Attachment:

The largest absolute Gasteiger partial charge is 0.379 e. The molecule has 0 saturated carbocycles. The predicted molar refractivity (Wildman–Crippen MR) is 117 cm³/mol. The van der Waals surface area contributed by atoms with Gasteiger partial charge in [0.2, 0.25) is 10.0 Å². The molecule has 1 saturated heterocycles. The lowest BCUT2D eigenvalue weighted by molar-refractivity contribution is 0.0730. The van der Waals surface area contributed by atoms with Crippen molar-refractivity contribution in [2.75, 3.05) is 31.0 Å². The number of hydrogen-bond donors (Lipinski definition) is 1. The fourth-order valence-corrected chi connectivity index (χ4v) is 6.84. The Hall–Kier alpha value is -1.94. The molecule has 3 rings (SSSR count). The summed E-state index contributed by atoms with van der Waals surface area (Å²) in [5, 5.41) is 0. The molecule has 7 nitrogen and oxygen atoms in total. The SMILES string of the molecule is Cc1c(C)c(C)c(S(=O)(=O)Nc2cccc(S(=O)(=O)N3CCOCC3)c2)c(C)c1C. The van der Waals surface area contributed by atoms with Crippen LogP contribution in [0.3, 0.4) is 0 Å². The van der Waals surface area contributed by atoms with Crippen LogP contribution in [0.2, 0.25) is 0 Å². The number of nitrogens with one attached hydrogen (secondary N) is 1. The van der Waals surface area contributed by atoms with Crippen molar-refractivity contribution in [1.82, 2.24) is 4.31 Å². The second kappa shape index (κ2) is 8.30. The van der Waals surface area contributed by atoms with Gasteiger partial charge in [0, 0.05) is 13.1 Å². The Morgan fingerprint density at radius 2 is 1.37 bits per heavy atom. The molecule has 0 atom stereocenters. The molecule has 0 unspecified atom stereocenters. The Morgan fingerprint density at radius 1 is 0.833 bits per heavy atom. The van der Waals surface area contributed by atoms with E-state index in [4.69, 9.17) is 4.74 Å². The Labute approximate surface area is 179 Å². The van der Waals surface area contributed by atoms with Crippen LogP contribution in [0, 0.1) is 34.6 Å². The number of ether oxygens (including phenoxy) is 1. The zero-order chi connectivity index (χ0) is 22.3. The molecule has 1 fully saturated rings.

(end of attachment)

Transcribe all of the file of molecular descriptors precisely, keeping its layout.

The largest absolute Gasteiger partial charge is 0.379 e. The molecule has 0 saturated carbocycles. The predicted molar refractivity (Wildman–Crippen MR) is 117 cm³/mol. The van der Waals surface area contributed by atoms with Gasteiger partial charge in [0.2, 0.25) is 10.0 Å². The molecule has 1 saturated heterocycles. The lowest BCUT2D eigenvalue weighted by molar-refractivity contribution is 0.0730. The van der Waals surface area contributed by atoms with Crippen molar-refractivity contribution in [2.75, 3.05) is 31.0 Å². The number of hydrogen-bond donors (Lipinski definition) is 1. The fourth-order valence-corrected chi connectivity index (χ4v) is 6.84. The Hall–Kier alpha value is -1.94. The molecule has 3 rings (SSSR count). The summed E-state index contributed by atoms with van der Waals surface area (Å²) in [5, 5.41) is 0. The molecule has 7 nitrogen and oxygen atoms in total. The SMILES string of the molecule is Cc1c(C)c(C)c(S(=O)(=O)Nc2cccc(S(=O)(=O)N3CCOCC3)c2)c(C)c1C. The van der Waals surface area contributed by atoms with Crippen LogP contribution in [0.3, 0.4) is 0 Å². The van der Waals surface area contributed by atoms with Crippen LogP contribution in [0.2, 0.25) is 0 Å². The number of nitrogens with one attached hydrogen (secondary N) is 1. The van der Waals surface area contributed by atoms with Crippen molar-refractivity contribution in [1.82, 2.24) is 4.31 Å². The second kappa shape index (κ2) is 8.30. The van der Waals surface area contributed by atoms with Gasteiger partial charge in [0, 0.05) is 13.1 Å². The Morgan fingerprint density at radius 2 is 1.37 bits per heavy atom. The molecule has 0 atom stereocenters. The molecule has 0 unspecified atom stereocenters. The Morgan fingerprint density at radius 1 is 0.833 bits per heavy atom. The van der Waals surface area contributed by atoms with E-state index in [4.69, 9.17) is 4.74 Å². The Labute approximate surface area is 179 Å². The van der Waals surface area contributed by atoms with Crippen LogP contribution in [0, 0.1) is 34.6 Å². The number of ether oxygens (including phenoxy) is 1. The zero-order chi connectivity index (χ0) is 22.3. The molecule has 1 fully saturated rings.